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I sometimes find bit-rot in some of my files. This is rare, but does happen. It annoys me that this is a) undetected for long periods of time and b) not fixable (except from backups), even with the standard mirrored RAID.

I'm now looking for a solution to this issue. In particular, I'm thinking of a three-way mirrored RAID, so that whenever the bit rot is caused by a drive, it's possible to know which drive and to replicate the data from the other drives. Additionally, I'd have a scheduled task running every week or so to read everything off all drives and make sure it's still in sync.

The Windows 7 software RAID doesn't support having more than 2 drives in a mirrored set up. What other options are there to do this?

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ZFS is designed exactly to avoid this problem. –  sblair Sep 11 '11 at 14:19
    
@sblair yeah... shame it isn't supported on Windows. –  romkyns Sep 11 '11 at 15:14
    
I know, but if data integrity is the most important factor, then ZFS is the right tool for the job. Is this for the Windows boot drive? –  sblair Sep 11 '11 at 18:10
    
@sblair I would have said so too, but now that you mention it, the most important factor is to stay on Windows :) –  romkyns Sep 12 '11 at 9:04
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3 Answers 3

Check your cables. I just got a new pair of drives, and I was using an unopened (although old) set of SATA cables. Swapping out the cables immediately fixed my problems. I'm guess it's either bad cables, bad drive, bad memory, overclocking too high, or something along those lines. You're searching for a solution to a problem you shouldn't have. However, if you still find you are having problems, and want RAID to solve your problems, You can set up RAID5 on 3 drives, which has parity features built in, and should be able to correct some errors.

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Just to clarify, RAID 5 does not protect against bit rot because it is impossible to tell whether an error occurred in the data block or in the parity block. RAID 6 with regular data scrubbing should work though. –  sblair Sep 11 '11 at 18:54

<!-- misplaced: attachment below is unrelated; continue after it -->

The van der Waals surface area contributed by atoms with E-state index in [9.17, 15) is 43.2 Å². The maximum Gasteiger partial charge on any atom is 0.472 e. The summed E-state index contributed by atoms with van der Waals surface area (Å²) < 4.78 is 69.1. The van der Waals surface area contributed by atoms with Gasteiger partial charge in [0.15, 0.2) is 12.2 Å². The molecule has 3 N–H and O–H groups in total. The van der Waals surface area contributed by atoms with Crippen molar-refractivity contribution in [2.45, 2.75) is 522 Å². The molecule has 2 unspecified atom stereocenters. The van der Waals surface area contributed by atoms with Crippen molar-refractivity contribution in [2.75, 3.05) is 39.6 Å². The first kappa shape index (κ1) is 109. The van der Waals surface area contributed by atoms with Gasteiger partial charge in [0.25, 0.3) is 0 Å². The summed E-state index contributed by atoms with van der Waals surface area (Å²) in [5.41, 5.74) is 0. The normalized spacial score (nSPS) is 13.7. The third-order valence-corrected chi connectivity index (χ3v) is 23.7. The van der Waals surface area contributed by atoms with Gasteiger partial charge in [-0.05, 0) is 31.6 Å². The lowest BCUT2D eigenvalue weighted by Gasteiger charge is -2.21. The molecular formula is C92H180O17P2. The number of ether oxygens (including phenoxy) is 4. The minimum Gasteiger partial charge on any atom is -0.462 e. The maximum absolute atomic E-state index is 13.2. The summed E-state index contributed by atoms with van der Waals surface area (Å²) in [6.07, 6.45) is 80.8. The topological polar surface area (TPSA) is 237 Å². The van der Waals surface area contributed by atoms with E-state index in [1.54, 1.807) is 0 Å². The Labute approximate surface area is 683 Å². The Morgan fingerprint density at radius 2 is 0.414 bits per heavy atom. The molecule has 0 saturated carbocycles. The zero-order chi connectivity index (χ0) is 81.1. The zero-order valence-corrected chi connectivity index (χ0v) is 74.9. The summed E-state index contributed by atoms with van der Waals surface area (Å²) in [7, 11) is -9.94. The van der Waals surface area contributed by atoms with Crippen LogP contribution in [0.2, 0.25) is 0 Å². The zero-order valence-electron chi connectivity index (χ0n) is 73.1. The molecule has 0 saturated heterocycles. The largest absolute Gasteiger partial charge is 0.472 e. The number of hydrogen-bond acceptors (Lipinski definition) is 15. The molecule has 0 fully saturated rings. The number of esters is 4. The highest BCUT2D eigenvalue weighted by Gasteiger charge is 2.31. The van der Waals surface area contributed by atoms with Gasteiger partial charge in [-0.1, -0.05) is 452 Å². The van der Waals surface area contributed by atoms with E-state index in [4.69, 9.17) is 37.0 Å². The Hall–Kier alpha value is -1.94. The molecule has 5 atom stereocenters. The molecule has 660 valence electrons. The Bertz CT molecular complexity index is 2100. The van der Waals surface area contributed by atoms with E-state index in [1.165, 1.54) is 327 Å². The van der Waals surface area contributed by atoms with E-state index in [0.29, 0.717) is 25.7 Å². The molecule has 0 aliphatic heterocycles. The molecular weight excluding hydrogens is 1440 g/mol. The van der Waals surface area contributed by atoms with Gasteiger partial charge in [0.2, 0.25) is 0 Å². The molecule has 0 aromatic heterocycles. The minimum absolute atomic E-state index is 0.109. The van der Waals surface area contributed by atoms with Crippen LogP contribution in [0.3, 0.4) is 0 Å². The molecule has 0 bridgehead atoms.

One particular failure that I did manage to pinpoint and fix in the end was an overheating chip on the motherboard. I ran a piece of software that would write 20 GB of random data every night, then read it back and report errors, and once a week it would find a flipped bit. RAM tests showed up nothing, cable twiddling didn't help. Turning up my fans made this go away once and for all. Now the corruptions seem to correlate with bluescreens and lockups, both of which are far too rare for me to debug sensibly... –  romkyns Sep 12 '11 at 9:08
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"I sometimes find bit-rot in some of my files" You are focusing on relieving a symptom, not the problem. You should not be having data loss unless there is a virus or the hardware is defective.

I have 30 year old floppies that are perfectly readable, your modern hard drive should not be losing data.

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This is a bit like saying "you don't need checksums or error correcting codes; instead make it so that your data is never corrupted in the first place". I can't fix the huge variety of causes of data corruption. I need something practical. –  romkyns Sep 11 '11 at 18:05
    
you said it happens "sometimes" that means it happens often enough to be noticeable. Something is wrong with your system. –  Keltari Sep 11 '11 at 18:28
    
It's rare. To be specific: roughly twice a year, I find a file with a 8192 byte chunk of data that turned to zeroes. Sometimes it's a random app that reverted to default settings; I always look for this symptom in its config files then. Other times it's a source file I was coding. The first time I have seen this was in early 2000s on Win2K. I have seen it with this frequency on almost every PC I've had since then (which would be about 5 desktops + 1 laptop). –  romkyns Sep 12 '11 at 9:14
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romkyns if you want to stay in a windows environment (I don't have an interest in learning Solaris myself) you can get most the features of ZFS with Windows Server 2012 + rFS + storage spaces. Have a look at this blog post...

http://blogs.msdn.com/b/b8/archive/2012/01/16/building-the-next-generation-file-system-for-windows-refs.aspx

I don't think rFS was included in an client versions of windows yet, and these features don't work with NTFS, so you would have to move your data off win7 and use server 2012.

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